The Noronha elaenia (Elaenia ridleyana) is a species of bird in the tyrant-flycatcher family Tyrannidae. It is endemic to Fernando de Noronha, a small archipelago off the coast of Brazil. The species was formerly considered a subspecies of the large elaenia, but differs considerably in the calls and song.The Noronha elaenia is a large-sized elenia, 17 cm (6.7 in) in length. It has an olive-brown slightly crested head, olive-brown upperparts and dusky wings with white wingbars. The throat and breast are grey fading to a yellowish belly. The two sexes are the same in appearance and the plumage of juvenile plumage has not been described. It sits upright while hunting.It lives in a variety of habitats on Fernando de Noronha, including forest, open woodland, scrubland and thickets around houses. It feeds on insects and will also take fruit, including from the fig Ficus noronhae.It is threatened by habitat loss. The total global range of this species is only 18 km2 (6.9 sq mi), and most of the forest on Fernando de Noronha has been lost since the arrival of European settlers, and this species is the least common landbird remaining on the island. The current population has been surveyed and is estimated to be around 480 birds. Plans to develop tourism on the island could put the species under further pressure by changing more habitat and risk introducing rats or other introduced species.Noronha hotspot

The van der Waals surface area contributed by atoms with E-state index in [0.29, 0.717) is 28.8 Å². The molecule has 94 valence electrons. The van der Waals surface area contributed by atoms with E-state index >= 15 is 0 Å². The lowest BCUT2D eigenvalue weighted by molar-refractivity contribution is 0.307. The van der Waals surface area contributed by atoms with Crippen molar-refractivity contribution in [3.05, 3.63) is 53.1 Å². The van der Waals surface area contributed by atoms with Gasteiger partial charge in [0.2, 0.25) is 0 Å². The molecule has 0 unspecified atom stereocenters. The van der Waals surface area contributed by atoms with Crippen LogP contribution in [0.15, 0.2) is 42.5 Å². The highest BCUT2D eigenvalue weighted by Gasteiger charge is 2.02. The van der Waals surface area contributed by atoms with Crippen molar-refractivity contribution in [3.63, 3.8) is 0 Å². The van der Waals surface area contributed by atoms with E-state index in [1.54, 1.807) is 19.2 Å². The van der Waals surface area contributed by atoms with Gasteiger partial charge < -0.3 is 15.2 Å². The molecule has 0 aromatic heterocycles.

Noronha hotspot is a hypothesized hotspot in the Atlantic Ocean. It has been proposed as the candidate source for volcanism in the Fernando de Noronha archipelago of Brazil, as well as of other volcanoes also in Brazil and even the Bahamas and the Central Atlantic Magmatic Province.